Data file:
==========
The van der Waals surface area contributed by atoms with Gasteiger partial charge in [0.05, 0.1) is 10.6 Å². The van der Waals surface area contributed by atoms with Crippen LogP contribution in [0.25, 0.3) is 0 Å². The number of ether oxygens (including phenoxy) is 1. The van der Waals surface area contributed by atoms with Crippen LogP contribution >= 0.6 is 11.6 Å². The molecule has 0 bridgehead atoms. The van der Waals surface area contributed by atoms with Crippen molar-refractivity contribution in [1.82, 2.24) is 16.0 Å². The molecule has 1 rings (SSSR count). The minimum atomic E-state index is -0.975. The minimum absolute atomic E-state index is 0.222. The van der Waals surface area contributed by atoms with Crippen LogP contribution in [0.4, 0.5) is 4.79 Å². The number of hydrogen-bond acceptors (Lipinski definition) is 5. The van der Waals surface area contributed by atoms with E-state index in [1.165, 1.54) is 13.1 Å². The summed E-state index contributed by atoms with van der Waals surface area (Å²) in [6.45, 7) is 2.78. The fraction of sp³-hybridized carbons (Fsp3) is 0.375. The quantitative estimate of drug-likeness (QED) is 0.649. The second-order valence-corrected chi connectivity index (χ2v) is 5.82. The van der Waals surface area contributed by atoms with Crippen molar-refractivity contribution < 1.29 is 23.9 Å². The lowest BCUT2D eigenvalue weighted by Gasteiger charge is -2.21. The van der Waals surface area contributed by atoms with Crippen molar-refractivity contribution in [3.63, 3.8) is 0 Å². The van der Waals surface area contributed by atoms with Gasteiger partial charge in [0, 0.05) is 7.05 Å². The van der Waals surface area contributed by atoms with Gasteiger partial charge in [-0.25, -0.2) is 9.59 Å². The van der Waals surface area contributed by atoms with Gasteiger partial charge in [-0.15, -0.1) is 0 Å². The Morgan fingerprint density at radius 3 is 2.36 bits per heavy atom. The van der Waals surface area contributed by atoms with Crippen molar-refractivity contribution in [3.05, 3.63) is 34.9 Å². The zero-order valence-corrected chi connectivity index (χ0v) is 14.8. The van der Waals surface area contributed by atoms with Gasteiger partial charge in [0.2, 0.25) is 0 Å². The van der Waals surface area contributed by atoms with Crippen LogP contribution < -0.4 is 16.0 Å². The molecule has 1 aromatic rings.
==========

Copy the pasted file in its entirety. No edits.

The van der Waals surface area contributed by atoms with Gasteiger partial charge in [0.05, 0.1) is 10.6 Å². The van der Waals surface area contributed by atoms with Crippen LogP contribution in [0.25, 0.3) is 0 Å². The number of ether oxygens (including phenoxy) is 1. The van der Waals surface area contributed by atoms with Crippen LogP contribution >= 0.6 is 11.6 Å². The molecule has 0 bridgehead atoms. The van der Waals surface area contributed by atoms with Crippen molar-refractivity contribution in [1.82, 2.24) is 16.0 Å². The molecule has 1 rings (SSSR count). The minimum atomic E-state index is -0.975. The minimum absolute atomic E-state index is 0.222. The van der Waals surface area contributed by atoms with Crippen LogP contribution in [0.4, 0.5) is 4.79 Å². The number of hydrogen-bond acceptors (Lipinski definition) is 5. The van der Waals surface area contributed by atoms with E-state index in [1.165, 1.54) is 13.1 Å². The summed E-state index contributed by atoms with van der Waals surface area (Å²) in [6.45, 7) is 2.78. The fraction of sp³-hybridized carbons (Fsp3) is 0.375. The quantitative estimate of drug-likeness (QED) is 0.649. The second-order valence-corrected chi connectivity index (χ2v) is 5.82. The van der Waals surface area contributed by atoms with Crippen molar-refractivity contribution < 1.29 is 23.9 Å². The lowest BCUT2D eigenvalue weighted by Gasteiger charge is -2.21. The van der Waals surface area contributed by atoms with Crippen molar-refractivity contribution in [3.63, 3.8) is 0 Å². The van der Waals surface area contributed by atoms with Gasteiger partial charge in [0, 0.05) is 7.05 Å². The van der Waals surface area contributed by atoms with Gasteiger partial charge in [-0.25, -0.2) is 9.59 Å². The van der Waals surface area contributed by atoms with Gasteiger partial charge in [-0.15, -0.1) is 0 Å². The Morgan fingerprint density at radius 3 is 2.36 bits per heavy atom. The van der Waals surface area contributed by atoms with Crippen molar-refractivity contribution in [3.05, 3.63) is 34.9 Å². The zero-order valence-corrected chi connectivity index (χ0v) is 14.8. The van der Waals surface area contributed by atoms with Gasteiger partial charge in [0.2, 0.25) is 0 Å². The van der Waals surface area contributed by atoms with Crippen LogP contribution < -0.4 is 16.0 Å². The molecule has 1 aromatic rings.